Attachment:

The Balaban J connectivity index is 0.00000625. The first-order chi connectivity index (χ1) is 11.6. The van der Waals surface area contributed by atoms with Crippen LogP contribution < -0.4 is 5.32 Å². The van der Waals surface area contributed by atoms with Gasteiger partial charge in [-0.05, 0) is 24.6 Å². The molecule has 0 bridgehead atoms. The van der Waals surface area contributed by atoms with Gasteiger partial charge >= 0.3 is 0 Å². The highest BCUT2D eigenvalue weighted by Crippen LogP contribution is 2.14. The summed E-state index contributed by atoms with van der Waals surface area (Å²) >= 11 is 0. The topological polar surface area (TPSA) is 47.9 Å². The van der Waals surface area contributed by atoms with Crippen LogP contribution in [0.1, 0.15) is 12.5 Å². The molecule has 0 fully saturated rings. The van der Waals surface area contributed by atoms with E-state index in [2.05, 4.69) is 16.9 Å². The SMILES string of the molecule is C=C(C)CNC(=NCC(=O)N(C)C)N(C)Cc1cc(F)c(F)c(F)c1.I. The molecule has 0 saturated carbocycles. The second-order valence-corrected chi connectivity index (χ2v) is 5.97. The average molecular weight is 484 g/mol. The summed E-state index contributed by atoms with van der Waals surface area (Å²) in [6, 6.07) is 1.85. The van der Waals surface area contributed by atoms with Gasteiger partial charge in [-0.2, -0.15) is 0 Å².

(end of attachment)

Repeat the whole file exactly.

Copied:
The Balaban J connectivity index is 0.00000625. The first-order chi connectivity index (χ1) is 11.6. The van der Waals surface area contributed by atoms with Crippen LogP contribution < -0.4 is 5.32 Å². The van der Waals surface area contributed by atoms with Gasteiger partial charge in [-0.05, 0) is 24.6 Å². The molecule has 0 bridgehead atoms. The van der Waals surface area contributed by atoms with Gasteiger partial charge >= 0.3 is 0 Å². The highest BCUT2D eigenvalue weighted by Crippen LogP contribution is 2.14. The summed E-state index contributed by atoms with van der Waals surface area (Å²) >= 11 is 0. The topological polar surface area (TPSA) is 47.9 Å². The van der Waals surface area contributed by atoms with Crippen LogP contribution in [0.1, 0.15) is 12.5 Å². The molecule has 0 fully saturated rings. The van der Waals surface area contributed by atoms with E-state index in [2.05, 4.69) is 16.9 Å². The SMILES string of the molecule is C=C(C)CNC(=NCC(=O)N(C)C)N(C)Cc1cc(F)c(F)c(F)c1.I. The molecule has 0 saturated carbocycles. The second-order valence-corrected chi connectivity index (χ2v) is 5.97. The average molecular weight is 484 g/mol. The summed E-state index contributed by atoms with van der Waals surface area (Å²) in [6, 6.07) is 1.85. The van der Waals surface area contributed by atoms with Gasteiger partial charge in [-0.2, -0.15) is 0 Å².